Food safety: It's in the bag
Not since Carol Burnett's bag lady menaced Tim Conway's hapless businessman have reusable totes been so front and center. Seattle, San Francisco and Toronto (starting in January 2013) have banned the use of plastic bags by retailers. It's strictly BYO -- a move that cuts down on throwaway plastic (100 billion plastic bags are discarded every year in the U.S.). With four or five reusable totes, you might personally replace 520 plastic bags a year. But you need to be clever to be green and healthy! So let's tote up the smart moves.
GREEN ALERT: Reuse (over and over) those heavy-duty, made-from-plastic-bottles totes -- or you're adding to pollution, not lessening it. Made in China (mostly), they take longer to decompose in a landfill than the lighter plastic bags you're boycotting, and their manufacturing may be environmentally damaging.
HEALTH SAVVY: Bacteria take up residence in almost every reusable grocery bag -- whether made from fabric or recycled plastic; coliform bacteria love them because of the (mostly invisible) food residue that the bags contain. But don't trash your totes! These bacteria are mostly harmless; you have a lot of them living in your gut right now (only certain strains can make you sick). Washing your bags with regular soap, by hand or in a machine will get rid of 99 percent of those germs. But you know what one study found? Only 3 percent of you wash your bags! So get with the soap, and spruce up the totes.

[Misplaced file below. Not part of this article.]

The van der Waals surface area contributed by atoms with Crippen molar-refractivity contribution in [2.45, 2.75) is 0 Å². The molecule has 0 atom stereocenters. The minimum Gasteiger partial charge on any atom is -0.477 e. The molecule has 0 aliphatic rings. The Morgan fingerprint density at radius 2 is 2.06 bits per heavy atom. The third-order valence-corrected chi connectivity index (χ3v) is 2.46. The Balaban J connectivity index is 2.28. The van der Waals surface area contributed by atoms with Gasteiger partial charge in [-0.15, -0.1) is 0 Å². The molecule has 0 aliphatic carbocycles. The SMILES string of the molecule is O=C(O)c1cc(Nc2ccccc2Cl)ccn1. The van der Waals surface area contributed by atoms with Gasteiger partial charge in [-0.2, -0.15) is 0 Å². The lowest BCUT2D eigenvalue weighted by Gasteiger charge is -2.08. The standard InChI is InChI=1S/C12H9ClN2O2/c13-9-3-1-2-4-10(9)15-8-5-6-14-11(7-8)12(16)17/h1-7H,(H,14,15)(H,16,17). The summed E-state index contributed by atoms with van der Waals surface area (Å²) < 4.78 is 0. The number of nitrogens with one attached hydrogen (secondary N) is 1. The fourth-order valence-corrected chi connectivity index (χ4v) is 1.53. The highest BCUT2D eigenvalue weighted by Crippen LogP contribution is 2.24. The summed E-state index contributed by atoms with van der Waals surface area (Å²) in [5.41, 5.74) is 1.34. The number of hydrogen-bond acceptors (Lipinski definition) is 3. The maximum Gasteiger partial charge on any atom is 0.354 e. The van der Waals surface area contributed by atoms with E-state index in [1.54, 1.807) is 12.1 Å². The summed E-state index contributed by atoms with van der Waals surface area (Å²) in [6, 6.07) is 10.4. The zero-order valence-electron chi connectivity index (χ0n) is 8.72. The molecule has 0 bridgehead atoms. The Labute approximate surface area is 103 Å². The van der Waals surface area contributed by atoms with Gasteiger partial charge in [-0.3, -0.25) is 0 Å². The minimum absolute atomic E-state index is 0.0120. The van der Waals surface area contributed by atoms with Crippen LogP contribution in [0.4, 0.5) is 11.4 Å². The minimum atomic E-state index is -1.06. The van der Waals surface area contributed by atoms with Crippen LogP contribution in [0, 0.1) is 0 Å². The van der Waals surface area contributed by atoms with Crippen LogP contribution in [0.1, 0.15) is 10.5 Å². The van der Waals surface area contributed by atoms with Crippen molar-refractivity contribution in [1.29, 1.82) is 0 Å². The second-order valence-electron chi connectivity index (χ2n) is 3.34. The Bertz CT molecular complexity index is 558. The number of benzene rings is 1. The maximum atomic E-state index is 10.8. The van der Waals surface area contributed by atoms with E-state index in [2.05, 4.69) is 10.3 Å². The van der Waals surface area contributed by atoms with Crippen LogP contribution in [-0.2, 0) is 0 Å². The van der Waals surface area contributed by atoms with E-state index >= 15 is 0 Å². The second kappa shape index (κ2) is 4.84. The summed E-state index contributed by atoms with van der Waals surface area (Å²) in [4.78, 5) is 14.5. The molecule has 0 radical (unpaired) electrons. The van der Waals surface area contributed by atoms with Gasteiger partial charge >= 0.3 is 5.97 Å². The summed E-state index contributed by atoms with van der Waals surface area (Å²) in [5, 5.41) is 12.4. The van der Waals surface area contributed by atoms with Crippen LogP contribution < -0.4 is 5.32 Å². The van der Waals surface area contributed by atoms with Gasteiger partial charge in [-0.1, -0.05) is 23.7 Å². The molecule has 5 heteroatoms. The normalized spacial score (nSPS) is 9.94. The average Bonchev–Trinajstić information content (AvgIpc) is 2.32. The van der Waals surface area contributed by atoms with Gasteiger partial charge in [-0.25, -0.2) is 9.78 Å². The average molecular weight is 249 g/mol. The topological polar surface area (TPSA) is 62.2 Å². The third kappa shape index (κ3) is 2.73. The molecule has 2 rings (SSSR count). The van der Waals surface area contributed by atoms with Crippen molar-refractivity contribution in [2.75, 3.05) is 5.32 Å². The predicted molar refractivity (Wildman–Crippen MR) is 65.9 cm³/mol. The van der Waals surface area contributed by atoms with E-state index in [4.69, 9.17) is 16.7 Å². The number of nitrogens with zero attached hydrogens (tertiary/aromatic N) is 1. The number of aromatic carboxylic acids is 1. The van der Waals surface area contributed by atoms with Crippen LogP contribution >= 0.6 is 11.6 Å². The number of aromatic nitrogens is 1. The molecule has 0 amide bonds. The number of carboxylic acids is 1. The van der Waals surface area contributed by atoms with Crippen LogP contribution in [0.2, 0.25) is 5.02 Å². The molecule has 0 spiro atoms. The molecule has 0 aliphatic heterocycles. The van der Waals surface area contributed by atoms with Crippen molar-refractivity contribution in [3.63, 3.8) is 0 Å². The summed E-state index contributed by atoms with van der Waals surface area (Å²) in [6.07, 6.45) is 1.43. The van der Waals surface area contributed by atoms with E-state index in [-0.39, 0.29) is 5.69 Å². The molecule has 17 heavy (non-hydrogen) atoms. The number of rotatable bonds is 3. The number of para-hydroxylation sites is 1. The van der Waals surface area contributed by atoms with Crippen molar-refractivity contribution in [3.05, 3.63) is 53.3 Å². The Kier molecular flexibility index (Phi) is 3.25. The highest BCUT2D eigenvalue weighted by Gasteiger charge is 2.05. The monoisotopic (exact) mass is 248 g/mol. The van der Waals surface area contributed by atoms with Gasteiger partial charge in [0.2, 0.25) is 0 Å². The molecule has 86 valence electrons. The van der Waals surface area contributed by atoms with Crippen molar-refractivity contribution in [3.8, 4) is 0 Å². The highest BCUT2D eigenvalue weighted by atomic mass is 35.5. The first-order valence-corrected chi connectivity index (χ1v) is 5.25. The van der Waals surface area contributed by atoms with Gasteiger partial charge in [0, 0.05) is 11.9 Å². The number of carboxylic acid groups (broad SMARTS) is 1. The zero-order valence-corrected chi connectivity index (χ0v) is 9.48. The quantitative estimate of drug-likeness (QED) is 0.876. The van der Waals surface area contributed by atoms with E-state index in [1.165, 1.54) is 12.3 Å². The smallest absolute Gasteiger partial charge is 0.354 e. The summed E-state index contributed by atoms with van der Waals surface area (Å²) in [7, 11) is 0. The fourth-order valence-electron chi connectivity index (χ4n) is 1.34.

Mehmet Oz, M.D. is host of "The Dr. Oz Show," and Mike Roizen, M.D. is Chief Medical Officer at the Cleveland Clinic Wellness Institute. For more information go to www.RealAge.com.